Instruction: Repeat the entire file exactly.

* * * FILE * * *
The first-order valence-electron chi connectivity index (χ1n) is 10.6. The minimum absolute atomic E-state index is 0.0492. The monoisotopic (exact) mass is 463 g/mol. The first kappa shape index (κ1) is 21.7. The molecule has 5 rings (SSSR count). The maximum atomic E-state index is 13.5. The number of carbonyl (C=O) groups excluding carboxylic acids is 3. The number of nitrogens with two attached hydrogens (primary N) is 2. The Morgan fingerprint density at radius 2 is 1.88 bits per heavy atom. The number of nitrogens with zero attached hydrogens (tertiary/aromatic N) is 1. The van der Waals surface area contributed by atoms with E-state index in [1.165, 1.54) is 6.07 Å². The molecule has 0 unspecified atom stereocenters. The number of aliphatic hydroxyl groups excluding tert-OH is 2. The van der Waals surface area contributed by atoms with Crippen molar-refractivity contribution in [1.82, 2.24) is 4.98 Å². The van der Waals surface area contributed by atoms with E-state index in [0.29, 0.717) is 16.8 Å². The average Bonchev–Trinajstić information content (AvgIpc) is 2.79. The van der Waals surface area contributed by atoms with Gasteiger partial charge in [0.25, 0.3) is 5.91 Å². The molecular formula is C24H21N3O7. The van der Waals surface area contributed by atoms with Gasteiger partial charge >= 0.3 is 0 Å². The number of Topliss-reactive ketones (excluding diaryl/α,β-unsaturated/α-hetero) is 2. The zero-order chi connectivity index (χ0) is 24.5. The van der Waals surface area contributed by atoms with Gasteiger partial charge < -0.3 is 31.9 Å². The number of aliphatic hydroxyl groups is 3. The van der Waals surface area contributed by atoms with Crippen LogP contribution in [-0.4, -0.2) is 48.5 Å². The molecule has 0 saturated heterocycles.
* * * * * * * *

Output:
The first-order valence-electron chi connectivity index (χ1n) is 10.6. The minimum absolute atomic E-state index is 0.0492. The monoisotopic (exact) mass is 463 g/mol. The first kappa shape index (κ1) is 21.7. The molecule has 5 rings (SSSR count). The maximum atomic E-state index is 13.5. The number of carbonyl (C=O) groups excluding carboxylic acids is 3. The number of nitrogens with two attached hydrogens (primary N) is 2. The Morgan fingerprint density at radius 2 is 1.88 bits per heavy atom. The number of nitrogens with zero attached hydrogens (tertiary/aromatic N) is 1. The van der Waals surface area contributed by atoms with E-state index in [1.165, 1.54) is 6.07 Å². The molecule has 0 unspecified atom stereocenters. The number of aliphatic hydroxyl groups excluding tert-OH is 2. The van der Waals surface area contributed by atoms with Crippen molar-refractivity contribution in [1.82, 2.24) is 4.98 Å². The van der Waals surface area contributed by atoms with E-state index in [0.29, 0.717) is 16.8 Å². The average Bonchev–Trinajstić information content (AvgIpc) is 2.79. The van der Waals surface area contributed by atoms with Gasteiger partial charge in [0.25, 0.3) is 5.91 Å². The molecular formula is C24H21N3O7. The van der Waals surface area contributed by atoms with Gasteiger partial charge >= 0.3 is 0 Å². The number of Topliss-reactive ketones (excluding diaryl/α,β-unsaturated/α-hetero) is 2. The zero-order chi connectivity index (χ0) is 24.5. The van der Waals surface area contributed by atoms with Gasteiger partial charge < -0.3 is 31.9 Å². The number of aliphatic hydroxyl groups is 3. The van der Waals surface area contributed by atoms with Crippen LogP contribution in [-0.4, -0.2) is 48.5 Å². The molecule has 0 saturated heterocycles.